Potholes litter the path to the crash-less car

Thursday 5 July 2012, 8:53AM
By Dog & Lemon Guide

Cars that can detect and prevent accidents are a here-and-now reality, but they’re far from perfect, says the car review website

Editor Clive Matthew-Wilson says:

“The problem with all this high tech stuff is that it’s designed in a laboratory, and doesn’t always work properly in the real world.”

For example, a 2008 study suggested that lane-departure warning systems, which alert a driver when he is straying from his chosen lane, could reduce deaths by 15%.

However, a recent real-world study by the respected American Insurance Institute for Highway Safety found that: “lane departure warning systems from Buick and Mercedes appeared to have the opposite of their intended effect.”

That is, the cars fitted with the lane-departure systems had higher rates of accidents than cars without them.

Matthew-Wilson says that some systems have been clear winners when it comes to saving lives.

“Electronic Stability Control saves lives by helping the driver retain control in emergency situations. Every study shows this, and ESC is particularly effective at helping to prevent vehicles rolling over.”

“Adaptive headlights, which help a driver see around a curve in the dark, have also been proven to reduce accidents significantly.”

Matthew-Wilson cautions that it is dangerous to blindly rely on high technology when driving.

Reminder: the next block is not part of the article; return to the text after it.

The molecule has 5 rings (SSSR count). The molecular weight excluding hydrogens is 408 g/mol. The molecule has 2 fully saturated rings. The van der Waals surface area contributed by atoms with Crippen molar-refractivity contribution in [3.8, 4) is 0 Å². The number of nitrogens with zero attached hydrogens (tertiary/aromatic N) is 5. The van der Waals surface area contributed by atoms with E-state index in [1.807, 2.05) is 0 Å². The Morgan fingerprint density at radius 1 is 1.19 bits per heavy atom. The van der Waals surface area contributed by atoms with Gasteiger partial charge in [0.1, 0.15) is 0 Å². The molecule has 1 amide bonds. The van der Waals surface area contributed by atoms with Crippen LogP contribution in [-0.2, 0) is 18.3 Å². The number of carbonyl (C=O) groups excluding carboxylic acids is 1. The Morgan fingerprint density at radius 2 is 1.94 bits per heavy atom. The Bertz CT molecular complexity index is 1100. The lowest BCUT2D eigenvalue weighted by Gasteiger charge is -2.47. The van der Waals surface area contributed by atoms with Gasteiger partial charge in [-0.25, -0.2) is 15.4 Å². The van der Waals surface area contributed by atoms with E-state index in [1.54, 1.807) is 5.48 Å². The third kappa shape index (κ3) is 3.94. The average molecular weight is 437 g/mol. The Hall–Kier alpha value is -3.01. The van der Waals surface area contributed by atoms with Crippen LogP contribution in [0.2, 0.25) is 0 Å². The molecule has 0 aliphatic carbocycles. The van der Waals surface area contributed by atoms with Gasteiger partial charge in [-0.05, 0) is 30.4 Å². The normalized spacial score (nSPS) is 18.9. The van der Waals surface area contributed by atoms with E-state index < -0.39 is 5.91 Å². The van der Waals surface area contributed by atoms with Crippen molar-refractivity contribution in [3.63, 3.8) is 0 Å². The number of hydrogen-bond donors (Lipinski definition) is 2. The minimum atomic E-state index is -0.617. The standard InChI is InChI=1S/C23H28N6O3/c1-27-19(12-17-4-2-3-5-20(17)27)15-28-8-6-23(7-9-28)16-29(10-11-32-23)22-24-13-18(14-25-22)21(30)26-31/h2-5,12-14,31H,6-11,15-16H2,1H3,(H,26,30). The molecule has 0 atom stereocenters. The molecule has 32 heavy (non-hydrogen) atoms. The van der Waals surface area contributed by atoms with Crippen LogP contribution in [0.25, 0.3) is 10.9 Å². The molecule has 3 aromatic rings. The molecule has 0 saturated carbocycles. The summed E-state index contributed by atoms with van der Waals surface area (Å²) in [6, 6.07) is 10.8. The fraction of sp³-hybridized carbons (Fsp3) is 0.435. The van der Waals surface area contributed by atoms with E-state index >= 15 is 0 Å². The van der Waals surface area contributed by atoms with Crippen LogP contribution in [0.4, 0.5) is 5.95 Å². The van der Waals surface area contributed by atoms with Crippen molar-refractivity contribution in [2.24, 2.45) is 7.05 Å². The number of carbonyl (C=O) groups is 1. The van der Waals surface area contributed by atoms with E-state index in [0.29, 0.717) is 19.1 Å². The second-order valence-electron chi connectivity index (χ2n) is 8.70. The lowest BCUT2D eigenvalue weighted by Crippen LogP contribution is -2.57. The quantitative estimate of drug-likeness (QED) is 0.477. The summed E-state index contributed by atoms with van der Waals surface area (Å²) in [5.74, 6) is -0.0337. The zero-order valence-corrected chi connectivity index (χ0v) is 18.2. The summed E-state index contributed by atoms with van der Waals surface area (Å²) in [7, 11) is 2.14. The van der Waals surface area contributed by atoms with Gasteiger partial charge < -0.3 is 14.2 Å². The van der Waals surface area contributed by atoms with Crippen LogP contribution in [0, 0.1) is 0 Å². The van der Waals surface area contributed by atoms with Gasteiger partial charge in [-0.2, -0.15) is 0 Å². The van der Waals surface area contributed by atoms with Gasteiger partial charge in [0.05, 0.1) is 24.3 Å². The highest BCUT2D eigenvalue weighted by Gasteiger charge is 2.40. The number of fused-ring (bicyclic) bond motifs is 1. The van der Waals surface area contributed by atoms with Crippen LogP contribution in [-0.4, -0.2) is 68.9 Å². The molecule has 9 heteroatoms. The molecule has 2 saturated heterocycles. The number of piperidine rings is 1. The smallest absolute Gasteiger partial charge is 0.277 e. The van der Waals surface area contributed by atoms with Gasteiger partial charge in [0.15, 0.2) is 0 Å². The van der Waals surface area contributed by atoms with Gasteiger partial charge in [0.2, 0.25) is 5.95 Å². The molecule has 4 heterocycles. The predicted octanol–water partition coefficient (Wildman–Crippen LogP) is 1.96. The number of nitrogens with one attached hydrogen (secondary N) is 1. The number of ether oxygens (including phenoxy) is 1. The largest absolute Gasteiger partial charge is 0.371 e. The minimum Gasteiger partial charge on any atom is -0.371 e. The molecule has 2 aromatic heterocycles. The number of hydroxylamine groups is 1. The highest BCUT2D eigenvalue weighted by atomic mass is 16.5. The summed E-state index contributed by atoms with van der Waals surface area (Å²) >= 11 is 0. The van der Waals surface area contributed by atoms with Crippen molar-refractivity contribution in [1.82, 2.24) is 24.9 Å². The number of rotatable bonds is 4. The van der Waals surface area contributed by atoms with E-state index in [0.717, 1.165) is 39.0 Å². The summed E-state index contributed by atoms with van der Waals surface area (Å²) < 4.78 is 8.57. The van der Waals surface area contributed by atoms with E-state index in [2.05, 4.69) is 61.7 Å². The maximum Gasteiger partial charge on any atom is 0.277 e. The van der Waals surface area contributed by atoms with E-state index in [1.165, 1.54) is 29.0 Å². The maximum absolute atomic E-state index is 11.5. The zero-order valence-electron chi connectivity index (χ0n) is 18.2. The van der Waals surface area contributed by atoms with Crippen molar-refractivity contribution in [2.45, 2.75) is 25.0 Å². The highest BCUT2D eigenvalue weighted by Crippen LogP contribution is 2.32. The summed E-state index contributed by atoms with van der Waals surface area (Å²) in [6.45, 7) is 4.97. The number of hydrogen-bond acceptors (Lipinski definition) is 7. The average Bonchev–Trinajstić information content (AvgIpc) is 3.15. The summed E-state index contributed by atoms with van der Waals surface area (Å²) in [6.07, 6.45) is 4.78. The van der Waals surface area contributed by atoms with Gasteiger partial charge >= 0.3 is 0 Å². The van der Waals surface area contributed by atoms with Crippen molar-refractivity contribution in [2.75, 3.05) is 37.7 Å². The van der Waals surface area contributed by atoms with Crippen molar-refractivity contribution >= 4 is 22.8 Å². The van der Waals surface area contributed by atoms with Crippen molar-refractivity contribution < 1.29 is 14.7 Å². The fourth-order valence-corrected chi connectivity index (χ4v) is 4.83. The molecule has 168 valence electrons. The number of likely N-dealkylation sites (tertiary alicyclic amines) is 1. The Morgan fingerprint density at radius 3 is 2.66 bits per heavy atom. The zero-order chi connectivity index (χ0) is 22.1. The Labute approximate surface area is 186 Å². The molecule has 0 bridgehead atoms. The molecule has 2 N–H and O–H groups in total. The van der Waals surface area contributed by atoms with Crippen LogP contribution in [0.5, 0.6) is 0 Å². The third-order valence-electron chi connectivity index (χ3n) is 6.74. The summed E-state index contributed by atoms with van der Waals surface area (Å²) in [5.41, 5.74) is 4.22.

“Collision avoidance systems are a great idea, but they’re not perfect.”

“Not long ago, Volvo was showing off how its new S60 car that could anticipate and avoid a rear-end collision with a parked truck: except it didn’t. The S60 slammed into the back of the truck and was wrecked.”

“A similar thing happened during a demonstration of Volvo’s pedestrian avoidance system. This system detects a person in front of the car and brakes the vehicle automatically. Except that, in several embarrassing public displays, the car ran over the test dummy.”


Matthew-Wilson adds:

“The other big question is: what happens when this fancy technology fails, as it did in the two Volvo demonstrations? Who gets the blame: the car or the driver?”

And what about the driverless car, one that lets the occupants sit in comfort while they’re driven to their destination?

Matthew-Wilson smiles:

“I can now reveal that this technology has already been perfected and is daily use. It’s called a train.”

Release ends.

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